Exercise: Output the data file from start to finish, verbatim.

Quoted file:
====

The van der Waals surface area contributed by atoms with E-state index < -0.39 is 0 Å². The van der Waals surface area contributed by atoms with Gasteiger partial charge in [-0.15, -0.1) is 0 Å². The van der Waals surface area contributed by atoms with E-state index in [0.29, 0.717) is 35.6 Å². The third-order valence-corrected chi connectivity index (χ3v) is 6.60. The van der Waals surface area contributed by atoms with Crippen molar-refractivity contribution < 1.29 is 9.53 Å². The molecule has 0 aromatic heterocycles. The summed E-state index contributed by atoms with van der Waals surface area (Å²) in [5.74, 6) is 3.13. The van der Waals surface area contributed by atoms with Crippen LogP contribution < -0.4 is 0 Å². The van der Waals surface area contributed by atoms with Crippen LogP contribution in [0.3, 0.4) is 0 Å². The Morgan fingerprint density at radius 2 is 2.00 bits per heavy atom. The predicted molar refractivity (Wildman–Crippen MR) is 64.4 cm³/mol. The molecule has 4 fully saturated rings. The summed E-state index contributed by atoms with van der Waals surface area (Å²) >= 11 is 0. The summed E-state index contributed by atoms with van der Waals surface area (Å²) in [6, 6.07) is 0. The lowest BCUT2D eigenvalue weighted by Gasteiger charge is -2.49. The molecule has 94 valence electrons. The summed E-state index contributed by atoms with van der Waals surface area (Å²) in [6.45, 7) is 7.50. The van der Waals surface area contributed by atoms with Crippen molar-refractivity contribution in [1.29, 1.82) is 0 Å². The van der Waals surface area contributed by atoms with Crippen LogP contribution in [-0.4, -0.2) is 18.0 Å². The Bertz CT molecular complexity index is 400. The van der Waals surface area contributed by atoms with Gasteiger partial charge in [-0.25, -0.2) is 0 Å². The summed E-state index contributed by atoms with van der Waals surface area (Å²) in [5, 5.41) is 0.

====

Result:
The van der Waals surface area contributed by atoms with E-state index < -0.39 is 0 Å². The van der Waals surface area contributed by atoms with Gasteiger partial charge in [-0.15, -0.1) is 0 Å². The van der Waals surface area contributed by atoms with E-state index in [0.29, 0.717) is 35.6 Å². The third-order valence-corrected chi connectivity index (χ3v) is 6.60. The van der Waals surface area contributed by atoms with Crippen molar-refractivity contribution < 1.29 is 9.53 Å². The molecule has 0 aromatic heterocycles. The summed E-state index contributed by atoms with van der Waals surface area (Å²) in [5.74, 6) is 3.13. The van der Waals surface area contributed by atoms with Crippen LogP contribution < -0.4 is 0 Å². The van der Waals surface area contributed by atoms with Crippen LogP contribution in [0.3, 0.4) is 0 Å². The Morgan fingerprint density at radius 2 is 2.00 bits per heavy atom. The predicted molar refractivity (Wildman–Crippen MR) is 64.4 cm³/mol. The molecule has 4 fully saturated rings. The summed E-state index contributed by atoms with van der Waals surface area (Å²) >= 11 is 0. The summed E-state index contributed by atoms with van der Waals surface area (Å²) in [6, 6.07) is 0. The lowest BCUT2D eigenvalue weighted by Gasteiger charge is -2.49. The molecule has 94 valence electrons. The summed E-state index contributed by atoms with van der Waals surface area (Å²) in [6.45, 7) is 7.50. The van der Waals surface area contributed by atoms with Crippen molar-refractivity contribution in [1.29, 1.82) is 0 Å². The van der Waals surface area contributed by atoms with Crippen LogP contribution in [-0.4, -0.2) is 18.0 Å². The Bertz CT molecular complexity index is 400. The van der Waals surface area contributed by atoms with Gasteiger partial charge in [-0.25, -0.2) is 0 Å². The summed E-state index contributed by atoms with van der Waals surface area (Å²) in [5, 5.41) is 0.